MANILA, Philippines (3rd UPDATE) - Amid the protests in and outside the virtual world, Justice Secretary Leila de Lima said the Anti-Cybercrime Act will be implemented as scheduled tomorrow, October 3, despite the lack of implementing rules.
In a text message sent to reporters, de Lima – who will gain enough powers in the law – said: “Effectivity of that law is not conditioned upon the adoption of the [implementing rules and regulations] and the setting up of the Office of Cybercrime."
"No legal impediment for the law’s implementation, given the absence of a TRO or injunction."
Earlier today, justices of the Supreme Court asked for more time to study the petitions filed against provisions in the Anti-Cybercrime Act.
The petitions, totaling seven so far, will be tackled again next week. No resolution, including a possible halt order, was issued by the High Court.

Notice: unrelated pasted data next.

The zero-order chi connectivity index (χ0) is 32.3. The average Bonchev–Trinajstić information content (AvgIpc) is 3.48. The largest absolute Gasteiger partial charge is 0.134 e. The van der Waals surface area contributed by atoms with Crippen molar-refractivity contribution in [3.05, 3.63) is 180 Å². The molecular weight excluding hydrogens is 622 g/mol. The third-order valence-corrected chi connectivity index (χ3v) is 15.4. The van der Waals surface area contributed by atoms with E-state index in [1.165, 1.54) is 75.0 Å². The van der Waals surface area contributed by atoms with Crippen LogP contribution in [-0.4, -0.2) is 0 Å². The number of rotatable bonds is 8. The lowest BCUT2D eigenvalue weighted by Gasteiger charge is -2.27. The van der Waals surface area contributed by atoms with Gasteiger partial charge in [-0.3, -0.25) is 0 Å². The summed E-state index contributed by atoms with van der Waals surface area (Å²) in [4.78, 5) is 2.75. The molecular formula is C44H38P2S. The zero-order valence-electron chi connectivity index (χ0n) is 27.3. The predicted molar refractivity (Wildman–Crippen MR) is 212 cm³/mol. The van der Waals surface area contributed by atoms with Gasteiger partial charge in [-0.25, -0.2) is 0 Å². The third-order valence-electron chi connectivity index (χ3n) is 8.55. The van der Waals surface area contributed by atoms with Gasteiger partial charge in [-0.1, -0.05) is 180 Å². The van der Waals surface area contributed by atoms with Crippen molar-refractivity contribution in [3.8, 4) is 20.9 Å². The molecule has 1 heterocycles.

Republic Act 10175 broadened the meaning of libel to cover those found online, such as social media sites. It imposes a higher penalty, which the petitioners said counters one’s right to freedom of speech, expression, and of the press.
The groups also questioned section 19 of the law, which gives de Lima the authority to restrict or block access to computer data.
4 justices absent
The SC Public Information Officer confirmed the news of the non-issuance of a TRO at around 2:00 p.m.
In a statement, acting PIO chief Maria Victoria Gleoresty Guerra said the full court meeting today was attended by ten justices.
Those not present were Justices Diosdado M. Peralta, Lucas P. Bersamin, and Mariano C. Del Castillo. They are all on official business abroad for the Justice Sector Peer-Assisted Network Community of Practice Meetings for Information Systems Professionals in the Justice Sector and for Public Prosecutors held on September 27-28, 2012 and October 1-2, 2012, respectively in the Republic of Croatia.
Justice Roberto Abad, meanwhile, is on personal leave.